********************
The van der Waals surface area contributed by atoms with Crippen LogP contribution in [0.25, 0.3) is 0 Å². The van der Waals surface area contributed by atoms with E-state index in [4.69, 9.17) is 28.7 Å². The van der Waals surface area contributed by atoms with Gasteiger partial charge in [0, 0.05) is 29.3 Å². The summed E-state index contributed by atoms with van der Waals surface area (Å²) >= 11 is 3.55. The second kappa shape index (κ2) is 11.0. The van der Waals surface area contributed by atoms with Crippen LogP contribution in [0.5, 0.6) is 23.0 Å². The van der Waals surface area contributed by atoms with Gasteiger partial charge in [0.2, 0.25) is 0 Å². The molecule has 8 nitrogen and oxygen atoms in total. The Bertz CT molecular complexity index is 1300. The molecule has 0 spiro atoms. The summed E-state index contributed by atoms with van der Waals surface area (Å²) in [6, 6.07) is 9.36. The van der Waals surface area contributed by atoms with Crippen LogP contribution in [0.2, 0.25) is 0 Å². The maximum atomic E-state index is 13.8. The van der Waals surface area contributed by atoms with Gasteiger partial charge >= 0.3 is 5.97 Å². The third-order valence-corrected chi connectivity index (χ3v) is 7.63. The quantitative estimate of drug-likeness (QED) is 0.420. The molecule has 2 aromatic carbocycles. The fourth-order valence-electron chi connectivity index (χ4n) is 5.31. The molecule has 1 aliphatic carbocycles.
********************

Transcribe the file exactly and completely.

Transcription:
The van der Waals surface area contributed by atoms with Crippen LogP contribution in [0.25, 0.3) is 0 Å². The van der Waals surface area contributed by atoms with E-state index in [4.69, 9.17) is 28.7 Å². The van der Waals surface area contributed by atoms with Gasteiger partial charge in [0, 0.05) is 29.3 Å². The summed E-state index contributed by atoms with van der Waals surface area (Å²) >= 11 is 3.55. The second kappa shape index (κ2) is 11.0. The van der Waals surface area contributed by atoms with Crippen LogP contribution in [0.5, 0.6) is 23.0 Å². The van der Waals surface area contributed by atoms with Gasteiger partial charge in [0.2, 0.25) is 0 Å². The molecule has 8 nitrogen and oxygen atoms in total. The Bertz CT molecular complexity index is 1300. The molecule has 0 spiro atoms. The summed E-state index contributed by atoms with van der Waals surface area (Å²) in [6, 6.07) is 9.36. The van der Waals surface area contributed by atoms with Crippen LogP contribution in [0.2, 0.25) is 0 Å². The maximum atomic E-state index is 13.8. The van der Waals surface area contributed by atoms with Gasteiger partial charge >= 0.3 is 5.97 Å². The third-order valence-corrected chi connectivity index (χ3v) is 7.63. The quantitative estimate of drug-likeness (QED) is 0.420. The molecule has 2 aromatic carbocycles. The fourth-order valence-electron chi connectivity index (χ4n) is 5.31. The molecule has 1 aliphatic carbocycles.